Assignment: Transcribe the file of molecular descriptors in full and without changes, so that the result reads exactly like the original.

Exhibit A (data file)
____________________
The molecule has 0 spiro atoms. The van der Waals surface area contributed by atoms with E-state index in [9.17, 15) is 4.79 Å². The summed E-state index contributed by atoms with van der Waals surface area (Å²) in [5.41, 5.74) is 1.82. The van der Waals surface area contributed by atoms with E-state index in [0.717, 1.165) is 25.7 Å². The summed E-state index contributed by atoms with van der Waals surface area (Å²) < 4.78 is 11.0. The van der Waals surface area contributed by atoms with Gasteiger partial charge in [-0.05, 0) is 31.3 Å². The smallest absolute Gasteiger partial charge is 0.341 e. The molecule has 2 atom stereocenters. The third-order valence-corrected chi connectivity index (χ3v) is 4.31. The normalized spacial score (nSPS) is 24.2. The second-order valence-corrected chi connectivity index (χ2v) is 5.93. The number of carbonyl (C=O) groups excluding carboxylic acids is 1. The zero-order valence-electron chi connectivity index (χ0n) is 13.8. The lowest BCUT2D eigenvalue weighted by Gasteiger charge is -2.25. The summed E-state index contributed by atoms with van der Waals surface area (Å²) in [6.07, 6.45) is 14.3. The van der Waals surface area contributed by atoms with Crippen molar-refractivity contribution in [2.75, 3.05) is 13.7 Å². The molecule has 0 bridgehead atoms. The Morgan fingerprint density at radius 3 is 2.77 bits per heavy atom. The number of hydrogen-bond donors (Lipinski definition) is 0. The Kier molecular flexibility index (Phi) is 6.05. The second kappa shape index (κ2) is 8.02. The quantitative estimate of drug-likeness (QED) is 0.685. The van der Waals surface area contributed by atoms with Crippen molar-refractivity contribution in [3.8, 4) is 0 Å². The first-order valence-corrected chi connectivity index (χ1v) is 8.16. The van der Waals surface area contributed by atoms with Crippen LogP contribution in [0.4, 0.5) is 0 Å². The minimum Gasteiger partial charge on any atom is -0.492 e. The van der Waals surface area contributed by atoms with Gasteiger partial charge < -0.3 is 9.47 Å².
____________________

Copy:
The molecule has 0 spiro atoms. The van der Waals surface area contributed by atoms with E-state index in [9.17, 15) is 4.79 Å². The summed E-state index contributed by atoms with van der Waals surface area (Å²) in [5.41, 5.74) is 1.82. The van der Waals surface area contributed by atoms with E-state index in [0.717, 1.165) is 25.7 Å². The summed E-state index contributed by atoms with van der Waals surface area (Å²) < 4.78 is 11.0. The van der Waals surface area contributed by atoms with Gasteiger partial charge in [-0.05, 0) is 31.3 Å². The smallest absolute Gasteiger partial charge is 0.341 e. The molecule has 2 atom stereocenters. The third-order valence-corrected chi connectivity index (χ3v) is 4.31. The normalized spacial score (nSPS) is 24.2. The second-order valence-corrected chi connectivity index (χ2v) is 5.93. The number of carbonyl (C=O) groups excluding carboxylic acids is 1. The zero-order valence-electron chi connectivity index (χ0n) is 13.8. The lowest BCUT2D eigenvalue weighted by Gasteiger charge is -2.25. The summed E-state index contributed by atoms with van der Waals surface area (Å²) in [6.07, 6.45) is 14.3. The van der Waals surface area contributed by atoms with Crippen molar-refractivity contribution in [2.75, 3.05) is 13.7 Å². The molecule has 0 bridgehead atoms. The Morgan fingerprint density at radius 3 is 2.77 bits per heavy atom. The number of hydrogen-bond donors (Lipinski definition) is 0. The Kier molecular flexibility index (Phi) is 6.05. The second kappa shape index (κ2) is 8.02. The quantitative estimate of drug-likeness (QED) is 0.685. The van der Waals surface area contributed by atoms with Crippen molar-refractivity contribution in [3.8, 4) is 0 Å². The first-order valence-corrected chi connectivity index (χ1v) is 8.16. The van der Waals surface area contributed by atoms with Crippen LogP contribution in [0.4, 0.5) is 0 Å². The minimum Gasteiger partial charge on any atom is -0.492 e. The van der Waals surface area contributed by atoms with Gasteiger partial charge < -0.3 is 9.47 Å².